EEG responses across the four repetitions of each stimulus were first averaged to reduce the noise. They were then averaged across 12 selected frontocentral channels (EGI sensors 4, 5, 6, 11, 12, 13, 20, 21, 25, 113, 119, 124). These channels were selected to be consistent with a frontal midline focus of signals volume conducted from auditory and adjacent cortex on the supratemporal plane. For each participant, the resulting signals were then down-sampled to the sampling rate of pre-processed acoustic envelope of the corresponding stimulus and then cross-correlated with the envelope. The correlation functions were then averaged across the participants to reach a grand-averaged cross-correlation function per stimulus. The acoustic envelope of each stimulus was likewise cross-correlated with its matching output of each layer of the trained Deep Speech network. The results were then averaged across those nodes higher than the 20th percentile of the correlation values, separately for each stimulus. The purpose of this step was to only keep the nodes that contributed most to the dynamics of the network.
As a measure of comparison, cross-correlation between the preprocessed envelope of each stimulus and the EEG or network responses to a randomly chosen non-matching stimulus was also calculated. This cross-correlation between non-corresponding time series provided a signal representing a null hypothesis. Peaks in the resulting cross-correlation closely resembled the well-known N1-P2 complex of the classic auditory Event-Related Potential (ERP) and were consistent with previous work using this approach (Hambrook et al., 2018). We chose peaks for statistical analysis by two-tailed paired-sample t-test at ~140 and ~220 ms based on a priori expectation from that previous work. Finally, the cross-correlation between each stimulus envelope and matching or random outputs was re-calculated for 100 shuffles of an untrained network, then averaged across the shuffles, and grand averaged across the stimuli. This cross-correlation with untrained networks allowed us to consider the less interesting hypothesis that temporal dynamics in the trained network might simply be “inherited” from the dynamics of the speech signal itself and passed-through the layers of the network.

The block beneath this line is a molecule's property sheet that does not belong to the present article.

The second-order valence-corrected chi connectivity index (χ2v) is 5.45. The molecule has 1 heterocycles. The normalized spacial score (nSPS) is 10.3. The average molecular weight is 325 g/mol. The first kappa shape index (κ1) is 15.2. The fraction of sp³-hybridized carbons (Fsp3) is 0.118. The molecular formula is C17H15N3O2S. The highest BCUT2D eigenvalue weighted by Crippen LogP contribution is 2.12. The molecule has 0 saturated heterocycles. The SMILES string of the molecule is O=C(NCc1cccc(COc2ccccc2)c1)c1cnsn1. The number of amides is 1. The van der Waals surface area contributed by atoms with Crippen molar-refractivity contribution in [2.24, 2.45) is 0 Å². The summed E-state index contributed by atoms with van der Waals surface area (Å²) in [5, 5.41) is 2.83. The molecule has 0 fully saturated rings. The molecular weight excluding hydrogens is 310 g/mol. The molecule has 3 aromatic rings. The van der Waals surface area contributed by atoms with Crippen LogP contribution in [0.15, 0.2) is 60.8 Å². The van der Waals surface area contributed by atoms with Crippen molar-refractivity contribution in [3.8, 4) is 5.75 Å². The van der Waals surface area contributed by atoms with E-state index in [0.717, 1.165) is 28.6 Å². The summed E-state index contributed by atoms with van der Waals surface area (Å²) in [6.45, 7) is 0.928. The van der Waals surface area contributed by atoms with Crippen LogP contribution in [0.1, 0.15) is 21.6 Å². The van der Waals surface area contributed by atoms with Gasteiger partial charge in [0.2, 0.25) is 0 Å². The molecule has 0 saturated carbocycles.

The major goal of this study was to find if the Deep Speech model shares a common feature map with the human brain speech recognition system. Representational Similarity Analysis is a technique that has been employed to compare computational model representations of a group of inputs with the brain responses to the same stimuli (Nili et al., 2014). In the RSA framework, Representational Dissimilarity Matrices (RDMs) are first calculated for the brain and the model responses. RDM is a symmetric square matrix containing distances between all pairwise representations of the group of stimuli (Nili et al., 2014). The brain and model RDMs are then compared using Spearman rank correlation coefficient.
Using RSA toolbox and a Euclidean distance measure, we calculated RDMs for each of the first five layers of the trained network, as well as all 100 shuffled untrained networks for the group of 25 stimuli. Separately, the RDM for the brain responses of each of 15 participants was also calculated by first pooling the EEG data of the 12 selected EEG channels together. These RDMs were then averaged across the repetitions of each presentation. The group of 15 obtained brain RDMs were then correlated with each of the network RDMs. For the untrained network, the Spearman correlation coefficients were averaged across the 100 RDMs per layer per EEG participant. As a result, there were 15 correlation coefficients per layer for the trained network, and the same number for the untrained networks. For each network layer, these values were then statistically compared (by t-test) to test if the representation of the trained network was significantly more similar to the brain representations than the untrained networks. We next correlated RDMs of the trained and untrained networks with the average RDMs of EEG participants to find the general pattern across the layers.
In the next step, we extracted EEG components in 2 Hz bands to find the frequency bands where network RDM shares more or less similarity with the brain RDM. EEG signals were first filtered using FIR gaussian low/band pass filters. Then their RDMs were calculated and averaged across the repetitions per participants and then across the participants. Finally, obtained EEG RDM was compared with the RDMs of each network layer using spearman correlation coefficient.
In the next step, we extended RSA to all EEG electrodes in order to consider if different brain regions are more or less similar to different network layers. We reasoned that different patterns of scalp topography associated with different layers might reflect hierarchical processing of speech features. For each participant, we calculated the RDM of each EEG electrode (128 in total) and then found its pairwise correlations with RDMs of the layers of the trained and untrained networks. For the untrained network, the resultant Spearman correlation coefficients were averaged across the 100 shuffles per network layer per EEG electrode, resulting in 15 coefficients. Distribution of the correlation coefficients of the trained network were then statistically compared with the untrained network in each layer to find the electrodes showing significant similarity. For visualizing the scalp topography of these electrodes, significant correlation coefficients between each averaged EEG RDMs across the participants and each trained network layer were kept and the rest of the coefficients were set to zero.